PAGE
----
TOMMY: “The reality is the rate at which these kinds of incidences are happening is extremely low in the camp world and not inconsistent with the rest of the universe.”
AUDREY: “At our camp, we really train our staff that they are protecting all the kids, not just the ones in their cabin. Their job is everyone in camp. So if they see a counselor who’s just getting short with kids or their tone of voice is not okay, we let our counselors know that it’s not just that person’s supervisor that’s responsible for keeping kids safe, emotionally and physically, it’s everybody.”
AUDREY: “We train our staff on these issues. We’re very specific. We let them know too, it’s protecting them as well. So the reason you’re never one on one in an enclosed space with the child is for both your own protection and the child’s.”
TOMMY: “The question that is not enough is, ‘do you background check your staff?’ Background checks are not always accurate and they only tell you people who have been caught doing this. Background checks themselves just don’t cut it.”
AUDREY: “Many perpetrators do try to work in industries where they have access to kids and what they do is they try to connect with the kids through the school, through the camp, through the other place and then start an outside relationship. If someone seems to be pursuing your child as a friend outside of camp or school, just because that person works with children in another setting I would not use that as validation that they should be alone with your child. I think that’s one of the things that is pretty clear that in a lot of cases it’s because parents gave someone access that they shouldn’t have had.”
TOMMY: “We’ve trained our kids at home to be the boss of their body, to use the correct anatomical terms for their private parts. And we’ve trained them that they’re the only ones that should touch their parts and they should do that in private.”
AUDREY: “You want your kids to be obedient and be respectful of authority and you also need them to not always do what adults tell them to do in some cases and have some discernment–or to at least know when they might want to ask a question. And that’s really important to teach kids.”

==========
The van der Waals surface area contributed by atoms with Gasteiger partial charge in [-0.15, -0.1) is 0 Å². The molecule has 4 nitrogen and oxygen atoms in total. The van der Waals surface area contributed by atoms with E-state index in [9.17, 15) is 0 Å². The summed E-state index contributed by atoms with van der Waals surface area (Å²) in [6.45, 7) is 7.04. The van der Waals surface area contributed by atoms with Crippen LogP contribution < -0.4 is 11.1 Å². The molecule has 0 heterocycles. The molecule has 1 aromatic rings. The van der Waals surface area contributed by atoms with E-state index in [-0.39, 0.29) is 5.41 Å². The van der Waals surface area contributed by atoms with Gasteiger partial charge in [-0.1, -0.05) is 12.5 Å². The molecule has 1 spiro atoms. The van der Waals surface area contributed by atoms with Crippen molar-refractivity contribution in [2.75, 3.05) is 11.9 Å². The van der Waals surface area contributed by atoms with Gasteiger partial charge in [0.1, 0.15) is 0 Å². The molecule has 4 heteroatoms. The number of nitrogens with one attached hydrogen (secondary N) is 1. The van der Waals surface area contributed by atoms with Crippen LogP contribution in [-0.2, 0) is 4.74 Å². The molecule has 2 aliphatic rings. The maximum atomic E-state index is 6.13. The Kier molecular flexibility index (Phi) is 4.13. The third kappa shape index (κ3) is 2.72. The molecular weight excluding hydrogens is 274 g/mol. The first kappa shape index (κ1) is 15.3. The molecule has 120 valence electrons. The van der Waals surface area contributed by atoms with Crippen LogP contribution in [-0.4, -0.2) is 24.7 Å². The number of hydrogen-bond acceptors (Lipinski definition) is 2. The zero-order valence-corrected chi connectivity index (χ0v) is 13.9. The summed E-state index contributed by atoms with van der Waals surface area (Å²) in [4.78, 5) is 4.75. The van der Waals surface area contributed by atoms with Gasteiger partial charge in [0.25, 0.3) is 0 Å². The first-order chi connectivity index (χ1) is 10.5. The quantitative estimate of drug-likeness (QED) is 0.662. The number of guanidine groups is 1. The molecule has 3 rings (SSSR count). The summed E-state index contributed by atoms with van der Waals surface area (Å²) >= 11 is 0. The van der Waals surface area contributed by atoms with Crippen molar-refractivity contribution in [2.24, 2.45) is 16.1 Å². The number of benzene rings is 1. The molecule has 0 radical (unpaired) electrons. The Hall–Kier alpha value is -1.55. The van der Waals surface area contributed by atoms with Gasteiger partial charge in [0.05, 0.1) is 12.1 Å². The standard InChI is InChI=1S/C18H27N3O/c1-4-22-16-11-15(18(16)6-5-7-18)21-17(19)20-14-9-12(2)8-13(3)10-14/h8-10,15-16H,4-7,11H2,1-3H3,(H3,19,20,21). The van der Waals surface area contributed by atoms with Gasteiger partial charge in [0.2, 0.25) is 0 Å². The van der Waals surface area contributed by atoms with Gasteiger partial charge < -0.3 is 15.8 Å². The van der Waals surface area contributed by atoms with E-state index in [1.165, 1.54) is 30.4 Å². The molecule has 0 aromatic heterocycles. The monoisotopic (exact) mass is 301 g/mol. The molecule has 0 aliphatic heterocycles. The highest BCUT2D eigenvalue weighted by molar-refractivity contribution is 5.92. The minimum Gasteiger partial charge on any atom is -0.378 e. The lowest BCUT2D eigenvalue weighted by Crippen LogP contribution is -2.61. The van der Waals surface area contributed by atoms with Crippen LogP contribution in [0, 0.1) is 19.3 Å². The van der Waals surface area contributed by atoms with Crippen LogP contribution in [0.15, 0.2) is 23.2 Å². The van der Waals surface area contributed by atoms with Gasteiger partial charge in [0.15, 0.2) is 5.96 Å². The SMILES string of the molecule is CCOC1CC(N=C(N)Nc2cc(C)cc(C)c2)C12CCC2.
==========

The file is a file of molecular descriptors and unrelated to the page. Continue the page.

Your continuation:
AUDREY: “I also want parents to not blankly trust just because someone has a background. For me, if I’m interviewing babysitters or we’re hiring staff, someone who’s worked at a lot of different places with kids is a red flag to me. Especially over a short period of time.”
AUDREY: “It’s good for parents to know that those of us who run camps really do take this seriously. We put a lot of things in place to protect children and it’s really important for us to keep kids safe. We’re keeping them safe when they’re on a boat, making sure they’re wearing a life jacket. We’re putting a helmet on them when they’re riding a horse to protect them, too. It’s all part of this overarching thing that we are here to make kids lives better and do positive things. And so, of course, we’re going to be taking whatever steps we can to keep them safe in all areas while they’re with us. ”
AUDREY: “You don’t have to live in fear and be constantly worried that this is going to happen to your child just because you see something sensational on the news. Instead, you can feel empowered to train your kids with what they need to know. Ask these good questions so that as you send your child off to these adventures in life, you can feel good that you are checking the places out and you can feel really confident that they’re safe.”
CBS News report & video from 12/10/18
Feather Berkower, Parenting Safe Children
Audrey’s book, Happy Campers: 9 Summer Camp Secrets for Raising Kids Who Become Thriving Adults, is available now.